May 16, 2023
Apple Introduces Live Speech, Personal Voice, Point and Speak in Magnifier, Plus New Features for Cognitive Accessibility
New Software Capabilities for Cognitive, Speech and Visual Accessibility Coming Later This Year
cupertino, california Apple today previewed software features for cognitive, visual, hearing and mobility accessibility, as well as innovative tools for people who cannot speak or are at risk of losing their ability to speak. These updates leverage advances in hardware and software, include on-device machine learning to ensure user privacy, and continue Apple’s longstanding commitment to making products for everyone. is expanding its efforts.
Apple works closely with community groups representing a wide range of users with disabilities to develop accessibility features that have a real impact on people’s lives. Scheduled for release later this year, a user with cognitive disabilities will be able to use his iPhone and iPad more easily and independently with Assistive Access. Non-speaking people can use Live Speech to type and speak during calls and conversations. In addition, people at risk of losing the ability to speak can use Personal Voice to create a synthetic voice that resembles them and communicate with family and friends. Magnifier detection mode provides point and speak for blind or visually impaired users. This helps identify the text the user points to and read it aloud to interact with physical objects such as home appliances.
“At Apple, we have always believed that the best technology is technology built for everyone,” said Apple CEO Tim Cook. “Today we are excited to share an exciting new feature that builds on our long history of making technology accessible, giving everyone the opportunity to create, communicate and do what they love. It can be obtained.”
Sarah Hellinger, Senior Director of Global Accessibility Policies and Initiatives at Apple, said: “These game-changing features were designed with feedback from members of the disability community every step of the way to support diverse audiences and help people connect in new ways.”
Assistive Access supports users with cognitive disabilities
Assistive Access uses design innovations to refine apps and experiences to essential functionality and reduce cognitive load. This feature reflects feedback from people with cognitive disabilities and their trusted advocates, and explores the activities they enjoy: connecting with loved ones, taking pictures and listening to music on their iPhone or iPad. focus on activities that underlie
Assistive Access includes Messages, Camera, Photos, Music, plus a customized phone and FaceTime experience combined into a single calling app. This feature offers a distinctive interface with high-contrast buttons and large text labels, as well as tools to help tailor the experience to the individuals supported by trusted supporters. For example, for users who prefer visual communication, Messages includes a keyboard dedicated to emojis and the option to record a video girlfriend message to share with a loved one. Users and trusted supporters can also opt for a more visual grid-based layout for their home screen and apps, or a row-based layout for text-preferred users.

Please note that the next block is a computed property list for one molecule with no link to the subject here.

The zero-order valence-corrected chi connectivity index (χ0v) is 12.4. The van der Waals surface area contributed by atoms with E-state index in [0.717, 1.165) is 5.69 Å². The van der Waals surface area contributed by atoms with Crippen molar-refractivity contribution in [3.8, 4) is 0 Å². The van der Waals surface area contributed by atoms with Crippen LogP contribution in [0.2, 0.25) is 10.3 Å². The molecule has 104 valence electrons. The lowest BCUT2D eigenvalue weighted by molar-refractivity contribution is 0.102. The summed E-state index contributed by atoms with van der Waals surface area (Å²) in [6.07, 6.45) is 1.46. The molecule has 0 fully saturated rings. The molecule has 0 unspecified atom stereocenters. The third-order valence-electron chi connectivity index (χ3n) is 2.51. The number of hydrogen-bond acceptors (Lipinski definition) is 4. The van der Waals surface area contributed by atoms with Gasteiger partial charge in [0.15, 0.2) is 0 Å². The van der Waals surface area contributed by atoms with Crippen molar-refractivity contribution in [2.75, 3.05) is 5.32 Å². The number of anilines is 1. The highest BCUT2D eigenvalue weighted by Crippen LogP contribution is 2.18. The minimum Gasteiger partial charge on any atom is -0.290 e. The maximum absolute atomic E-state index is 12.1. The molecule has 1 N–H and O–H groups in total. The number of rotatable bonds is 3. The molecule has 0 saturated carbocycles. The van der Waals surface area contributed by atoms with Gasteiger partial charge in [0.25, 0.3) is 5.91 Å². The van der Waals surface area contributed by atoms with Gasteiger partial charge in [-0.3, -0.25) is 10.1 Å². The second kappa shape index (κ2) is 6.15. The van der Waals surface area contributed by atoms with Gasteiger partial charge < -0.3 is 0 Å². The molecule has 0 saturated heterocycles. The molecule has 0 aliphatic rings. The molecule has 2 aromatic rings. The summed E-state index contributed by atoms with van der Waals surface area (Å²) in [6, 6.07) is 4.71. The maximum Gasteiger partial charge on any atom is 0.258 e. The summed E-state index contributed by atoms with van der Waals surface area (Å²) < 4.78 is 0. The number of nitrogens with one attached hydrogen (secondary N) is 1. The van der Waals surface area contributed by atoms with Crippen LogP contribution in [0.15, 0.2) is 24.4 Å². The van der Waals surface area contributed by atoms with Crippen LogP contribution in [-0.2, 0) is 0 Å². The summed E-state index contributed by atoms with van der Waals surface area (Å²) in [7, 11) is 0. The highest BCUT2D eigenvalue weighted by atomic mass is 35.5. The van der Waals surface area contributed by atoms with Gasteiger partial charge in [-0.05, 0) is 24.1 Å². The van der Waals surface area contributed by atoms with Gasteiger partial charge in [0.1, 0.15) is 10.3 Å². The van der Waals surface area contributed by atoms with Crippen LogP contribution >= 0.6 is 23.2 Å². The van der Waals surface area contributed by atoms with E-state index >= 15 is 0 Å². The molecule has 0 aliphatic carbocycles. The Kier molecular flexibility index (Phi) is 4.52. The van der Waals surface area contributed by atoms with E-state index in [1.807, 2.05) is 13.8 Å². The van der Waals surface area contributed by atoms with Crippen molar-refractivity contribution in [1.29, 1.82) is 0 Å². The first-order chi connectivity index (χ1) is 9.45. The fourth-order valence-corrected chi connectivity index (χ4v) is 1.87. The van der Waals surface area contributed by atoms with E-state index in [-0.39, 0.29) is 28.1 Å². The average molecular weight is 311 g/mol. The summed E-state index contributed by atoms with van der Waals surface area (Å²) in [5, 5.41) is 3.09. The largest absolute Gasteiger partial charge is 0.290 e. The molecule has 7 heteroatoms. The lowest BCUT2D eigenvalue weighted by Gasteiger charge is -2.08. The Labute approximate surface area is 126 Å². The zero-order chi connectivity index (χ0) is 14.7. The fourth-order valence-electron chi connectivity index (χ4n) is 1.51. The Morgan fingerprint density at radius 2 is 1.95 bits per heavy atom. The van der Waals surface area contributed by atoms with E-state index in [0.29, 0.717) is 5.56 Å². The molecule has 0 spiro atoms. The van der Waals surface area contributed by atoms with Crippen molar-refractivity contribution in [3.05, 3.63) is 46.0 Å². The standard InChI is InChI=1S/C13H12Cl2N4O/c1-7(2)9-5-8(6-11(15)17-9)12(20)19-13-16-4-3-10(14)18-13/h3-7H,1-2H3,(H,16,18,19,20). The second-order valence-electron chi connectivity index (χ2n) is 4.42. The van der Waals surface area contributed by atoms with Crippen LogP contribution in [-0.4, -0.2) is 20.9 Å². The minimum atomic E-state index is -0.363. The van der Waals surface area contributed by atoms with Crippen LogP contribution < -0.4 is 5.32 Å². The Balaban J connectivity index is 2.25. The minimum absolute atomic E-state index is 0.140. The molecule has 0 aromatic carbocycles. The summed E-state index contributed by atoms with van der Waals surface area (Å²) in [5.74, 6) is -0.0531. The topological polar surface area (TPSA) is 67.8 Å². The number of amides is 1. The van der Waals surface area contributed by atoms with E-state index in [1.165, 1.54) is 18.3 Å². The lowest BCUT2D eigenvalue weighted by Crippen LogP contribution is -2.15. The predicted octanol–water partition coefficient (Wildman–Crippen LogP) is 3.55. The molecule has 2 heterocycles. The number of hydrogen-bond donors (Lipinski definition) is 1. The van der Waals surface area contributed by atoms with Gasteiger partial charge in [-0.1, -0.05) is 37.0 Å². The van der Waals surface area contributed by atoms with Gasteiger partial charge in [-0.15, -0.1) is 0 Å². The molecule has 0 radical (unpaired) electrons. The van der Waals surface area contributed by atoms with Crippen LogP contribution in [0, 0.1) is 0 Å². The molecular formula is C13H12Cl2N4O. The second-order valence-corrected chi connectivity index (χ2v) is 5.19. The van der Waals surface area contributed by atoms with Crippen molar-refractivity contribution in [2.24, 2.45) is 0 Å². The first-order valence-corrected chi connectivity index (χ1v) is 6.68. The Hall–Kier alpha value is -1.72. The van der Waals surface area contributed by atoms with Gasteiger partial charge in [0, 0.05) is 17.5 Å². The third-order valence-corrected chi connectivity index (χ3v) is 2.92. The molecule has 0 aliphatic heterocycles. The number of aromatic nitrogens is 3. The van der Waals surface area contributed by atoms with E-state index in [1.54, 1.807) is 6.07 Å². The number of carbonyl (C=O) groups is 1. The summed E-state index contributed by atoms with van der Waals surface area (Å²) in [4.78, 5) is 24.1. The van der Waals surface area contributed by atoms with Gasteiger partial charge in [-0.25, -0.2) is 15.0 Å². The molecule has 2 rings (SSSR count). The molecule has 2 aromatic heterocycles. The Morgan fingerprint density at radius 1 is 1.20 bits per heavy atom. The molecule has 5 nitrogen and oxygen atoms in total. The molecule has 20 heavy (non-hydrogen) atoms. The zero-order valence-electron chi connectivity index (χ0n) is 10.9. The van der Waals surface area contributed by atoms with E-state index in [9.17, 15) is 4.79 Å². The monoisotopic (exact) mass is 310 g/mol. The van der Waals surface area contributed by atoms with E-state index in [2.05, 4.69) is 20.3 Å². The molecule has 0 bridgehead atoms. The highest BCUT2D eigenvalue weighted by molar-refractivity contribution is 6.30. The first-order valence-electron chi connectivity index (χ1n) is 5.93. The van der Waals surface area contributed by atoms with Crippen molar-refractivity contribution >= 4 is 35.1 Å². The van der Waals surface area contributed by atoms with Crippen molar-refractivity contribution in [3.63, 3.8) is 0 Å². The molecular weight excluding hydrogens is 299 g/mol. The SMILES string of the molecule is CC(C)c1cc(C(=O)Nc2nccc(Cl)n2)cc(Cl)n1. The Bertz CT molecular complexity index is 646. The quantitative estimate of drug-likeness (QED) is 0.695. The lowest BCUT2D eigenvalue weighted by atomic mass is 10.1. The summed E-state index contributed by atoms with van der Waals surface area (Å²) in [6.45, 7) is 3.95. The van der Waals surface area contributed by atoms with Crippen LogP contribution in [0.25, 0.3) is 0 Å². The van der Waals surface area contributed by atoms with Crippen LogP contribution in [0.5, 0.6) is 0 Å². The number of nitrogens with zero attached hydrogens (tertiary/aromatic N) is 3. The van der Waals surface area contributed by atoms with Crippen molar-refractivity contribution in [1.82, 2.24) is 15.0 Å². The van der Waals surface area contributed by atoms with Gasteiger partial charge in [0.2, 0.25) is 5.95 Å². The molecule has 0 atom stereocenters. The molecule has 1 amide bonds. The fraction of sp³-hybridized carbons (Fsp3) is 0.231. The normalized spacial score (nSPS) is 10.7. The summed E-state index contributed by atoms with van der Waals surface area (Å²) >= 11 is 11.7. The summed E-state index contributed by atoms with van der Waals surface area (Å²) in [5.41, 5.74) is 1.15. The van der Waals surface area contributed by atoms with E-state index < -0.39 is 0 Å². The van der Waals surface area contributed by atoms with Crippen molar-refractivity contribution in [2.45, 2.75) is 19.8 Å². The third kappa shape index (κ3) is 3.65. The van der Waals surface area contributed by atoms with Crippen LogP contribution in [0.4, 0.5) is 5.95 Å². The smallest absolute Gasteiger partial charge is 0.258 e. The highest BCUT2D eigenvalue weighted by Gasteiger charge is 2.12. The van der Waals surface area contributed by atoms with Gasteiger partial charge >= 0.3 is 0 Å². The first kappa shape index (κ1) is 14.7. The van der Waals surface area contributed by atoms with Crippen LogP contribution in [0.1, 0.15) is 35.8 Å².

“Communities with intellectual and developmental disabilities are creative, but technology often creates physical, visual, or intellectual barriers for these people,” said Arc of America Nation. said Katie Schmidt, Senior Director of Program Initiatives. “Having the ability to deliver a cognitively accessible experience on iPhone and iPad means opening more doors to education, employment, safety and autonomy. means to expand the
Advanced speech accessibility with Live Speech and Personal Voice
With Live Speech on iPhone, iPad, and Mac, users can type what they want to say and have it read aloud during phone calls, FaceTime calls, and even face-to-face conversations. Users can also save phrases for immediate use during lively conversations with family, friends and colleagues. Live Speech is designed to support millions of people around the world who are unable to speak or who have lost their language over time.
Personalized for users at risk of losing their ability to speak, such as those recently diagnosed with ALS (Amyotrophic Lateral Sclerosis) or those with other conditions that may progressively affect their ability to speak Voices is an easy and safe way to create sounds like: they.
Users can create a personal voice by speaking a randomized series of text prompts and record 15 minutes of audio on their iPhone or iPad. This voice accessibility feature uses on-device machine learning to keep your information private and secure, and seamlessly integrates with Live Speech so you can speak in your personal voice when connecting with loved ones. Masu.1
“At the end of the day, the most important thing is being able to communicate with friends and family,” says Philip Green, director of nonprofit Team Gleason and an ALS advocate. Since having ALS, he has undergone a major change in his voice. “If you can say you love yourself in your own voice, the world will change. And being able to create a synthesized voice in just 15 minutes on his iPhone is extraordinary.”
Magnifier detection mode introduces pointing and speaking for blind and low vision users